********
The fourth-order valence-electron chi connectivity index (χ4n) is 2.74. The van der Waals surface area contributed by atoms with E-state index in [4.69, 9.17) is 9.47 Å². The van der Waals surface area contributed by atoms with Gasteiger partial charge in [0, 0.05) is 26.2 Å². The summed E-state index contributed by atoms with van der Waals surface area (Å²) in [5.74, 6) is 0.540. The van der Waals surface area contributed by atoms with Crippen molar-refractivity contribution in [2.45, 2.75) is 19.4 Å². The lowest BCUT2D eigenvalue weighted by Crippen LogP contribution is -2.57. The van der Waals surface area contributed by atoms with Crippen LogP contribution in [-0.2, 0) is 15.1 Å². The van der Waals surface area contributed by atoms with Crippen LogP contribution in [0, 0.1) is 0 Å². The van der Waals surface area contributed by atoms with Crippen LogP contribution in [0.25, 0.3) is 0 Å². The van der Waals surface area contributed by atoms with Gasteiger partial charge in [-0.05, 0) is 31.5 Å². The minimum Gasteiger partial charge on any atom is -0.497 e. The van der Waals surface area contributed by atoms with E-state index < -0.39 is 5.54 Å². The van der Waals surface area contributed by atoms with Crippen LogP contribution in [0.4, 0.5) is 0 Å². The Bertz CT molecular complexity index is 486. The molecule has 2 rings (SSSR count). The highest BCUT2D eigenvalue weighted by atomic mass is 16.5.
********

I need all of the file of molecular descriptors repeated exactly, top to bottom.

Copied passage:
The fourth-order valence-electron chi connectivity index (χ4n) is 2.74. The van der Waals surface area contributed by atoms with E-state index in [4.69, 9.17) is 9.47 Å². The van der Waals surface area contributed by atoms with Gasteiger partial charge in [0, 0.05) is 26.2 Å². The summed E-state index contributed by atoms with van der Waals surface area (Å²) in [5.74, 6) is 0.540. The van der Waals surface area contributed by atoms with Crippen molar-refractivity contribution in [2.45, 2.75) is 19.4 Å². The lowest BCUT2D eigenvalue weighted by Crippen LogP contribution is -2.57. The van der Waals surface area contributed by atoms with Crippen LogP contribution in [-0.2, 0) is 15.1 Å². The van der Waals surface area contributed by atoms with Crippen LogP contribution in [0, 0.1) is 0 Å². The van der Waals surface area contributed by atoms with Crippen LogP contribution in [0.25, 0.3) is 0 Å². The van der Waals surface area contributed by atoms with Gasteiger partial charge in [-0.05, 0) is 31.5 Å². The minimum Gasteiger partial charge on any atom is -0.497 e. The van der Waals surface area contributed by atoms with E-state index < -0.39 is 5.54 Å². The van der Waals surface area contributed by atoms with Crippen LogP contribution in [0.4, 0.5) is 0 Å². The Bertz CT molecular complexity index is 486. The molecule has 2 rings (SSSR count). The highest BCUT2D eigenvalue weighted by atomic mass is 16.5.